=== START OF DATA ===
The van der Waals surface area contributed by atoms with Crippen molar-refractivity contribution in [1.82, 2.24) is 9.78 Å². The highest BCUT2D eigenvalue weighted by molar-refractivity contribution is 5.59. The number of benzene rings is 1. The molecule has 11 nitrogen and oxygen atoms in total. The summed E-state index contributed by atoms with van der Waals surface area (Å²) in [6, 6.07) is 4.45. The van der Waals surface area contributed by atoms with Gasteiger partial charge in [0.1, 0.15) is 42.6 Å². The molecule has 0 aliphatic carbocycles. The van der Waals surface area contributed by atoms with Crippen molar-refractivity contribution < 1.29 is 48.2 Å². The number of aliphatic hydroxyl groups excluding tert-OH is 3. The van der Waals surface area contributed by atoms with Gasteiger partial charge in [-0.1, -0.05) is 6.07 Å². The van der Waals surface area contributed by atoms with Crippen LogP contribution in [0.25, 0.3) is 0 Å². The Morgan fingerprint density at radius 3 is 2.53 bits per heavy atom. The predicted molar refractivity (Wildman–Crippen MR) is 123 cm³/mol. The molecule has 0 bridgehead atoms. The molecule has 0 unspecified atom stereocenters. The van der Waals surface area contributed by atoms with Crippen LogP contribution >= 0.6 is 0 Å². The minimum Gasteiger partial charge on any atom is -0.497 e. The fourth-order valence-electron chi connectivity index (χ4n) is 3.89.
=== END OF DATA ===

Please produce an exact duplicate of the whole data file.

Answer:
The van der Waals surface area contributed by atoms with Crippen molar-refractivity contribution in [1.82, 2.24) is 9.78 Å². The highest BCUT2D eigenvalue weighted by molar-refractivity contribution is 5.59. The number of benzene rings is 1. The molecule has 11 nitrogen and oxygen atoms in total. The summed E-state index contributed by atoms with van der Waals surface area (Å²) in [6, 6.07) is 4.45. The van der Waals surface area contributed by atoms with Gasteiger partial charge in [0.1, 0.15) is 42.6 Å². The molecule has 0 aliphatic carbocycles. The van der Waals surface area contributed by atoms with Crippen molar-refractivity contribution < 1.29 is 48.2 Å². The number of aliphatic hydroxyl groups excluding tert-OH is 3. The van der Waals surface area contributed by atoms with Gasteiger partial charge in [-0.1, -0.05) is 6.07 Å². The van der Waals surface area contributed by atoms with Crippen LogP contribution in [0.25, 0.3) is 0 Å². The Morgan fingerprint density at radius 3 is 2.53 bits per heavy atom. The predicted molar refractivity (Wildman–Crippen MR) is 123 cm³/mol. The molecule has 0 bridgehead atoms. The molecule has 0 unspecified atom stereocenters. The van der Waals surface area contributed by atoms with Crippen LogP contribution >= 0.6 is 0 Å². The minimum Gasteiger partial charge on any atom is -0.497 e. The fourth-order valence-electron chi connectivity index (χ4n) is 3.89.